Ever since the financial crisis of 2008, many large central banks have used quantitative easing in order to help stimulate their respective economies. Quantitative easing is the act of buying financial assets from lower level banks, thus increasing the price of the assets and increasing reserves in the economy. This has remained a common practice in central banks, and these banks have even increased the rates of easing since this year. However, economists are uncertain of how much easing has...

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Greece: An Ongoing CrisisOpen in a New Window

Greece has been in constant negotiations with other European countries and institutions over Greece’s debt load, which if not resolved, can lead to another financial crisis. The European Central Bank and the International Monetary Fund are both creditors to Greece, and Greece is expected to repay the IMF nearly 750 million Euros on Tuesday, but the remainder of the debt repayments total nearly 12 billion Euros for the rest of the year. While Athens has authorized its treasury to make the...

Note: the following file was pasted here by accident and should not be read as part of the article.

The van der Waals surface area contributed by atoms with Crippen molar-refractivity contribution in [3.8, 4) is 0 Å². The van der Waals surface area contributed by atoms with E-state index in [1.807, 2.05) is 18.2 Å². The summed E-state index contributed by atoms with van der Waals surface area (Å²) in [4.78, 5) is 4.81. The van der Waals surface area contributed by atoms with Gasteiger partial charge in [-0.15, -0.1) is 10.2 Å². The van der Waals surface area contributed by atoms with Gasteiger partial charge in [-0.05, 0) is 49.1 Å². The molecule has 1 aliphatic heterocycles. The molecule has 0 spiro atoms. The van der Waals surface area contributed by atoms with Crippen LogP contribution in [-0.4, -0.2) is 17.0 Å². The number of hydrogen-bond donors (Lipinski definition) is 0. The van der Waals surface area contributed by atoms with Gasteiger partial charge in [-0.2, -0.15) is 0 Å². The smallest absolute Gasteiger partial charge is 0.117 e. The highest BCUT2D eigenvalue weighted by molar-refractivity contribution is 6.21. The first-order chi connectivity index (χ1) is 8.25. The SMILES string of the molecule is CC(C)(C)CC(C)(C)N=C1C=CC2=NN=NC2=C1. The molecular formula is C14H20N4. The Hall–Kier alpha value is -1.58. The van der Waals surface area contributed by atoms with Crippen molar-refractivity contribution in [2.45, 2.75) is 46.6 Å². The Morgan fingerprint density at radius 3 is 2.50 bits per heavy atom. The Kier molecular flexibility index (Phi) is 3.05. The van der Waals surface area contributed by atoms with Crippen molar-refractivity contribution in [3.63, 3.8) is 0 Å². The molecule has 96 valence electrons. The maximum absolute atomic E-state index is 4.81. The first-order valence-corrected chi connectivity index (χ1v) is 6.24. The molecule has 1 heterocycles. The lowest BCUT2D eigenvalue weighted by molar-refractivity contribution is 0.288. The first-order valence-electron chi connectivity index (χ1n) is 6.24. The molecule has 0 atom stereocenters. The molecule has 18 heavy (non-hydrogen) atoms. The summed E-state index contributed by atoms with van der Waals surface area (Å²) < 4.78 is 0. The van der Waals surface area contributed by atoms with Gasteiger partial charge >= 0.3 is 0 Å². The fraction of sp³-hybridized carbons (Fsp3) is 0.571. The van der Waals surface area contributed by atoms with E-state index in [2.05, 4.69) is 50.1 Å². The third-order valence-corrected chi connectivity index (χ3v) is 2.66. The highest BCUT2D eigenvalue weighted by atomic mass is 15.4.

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High-speed Silk Road by Asian Infrastructure Investment Bank (AIIB)Open in a New Window

Since the Asian Infrastructure Investment Bank (AIIB) was founded in 2014, there have been many discussions around this multilateral development bank concerning its purposes and functions. Despite the skepticism, AIIB, once launched, will accelerate Asia’s infrastructure development and international trade. This blog will briefly explain the impacts of the high-speed Silk Road, one of such projects that AIIB has announced recently. The Silk Road aims to eliminate the connectivity...

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Continuing Economic Impact of the Ebola VirusOpen in a New Window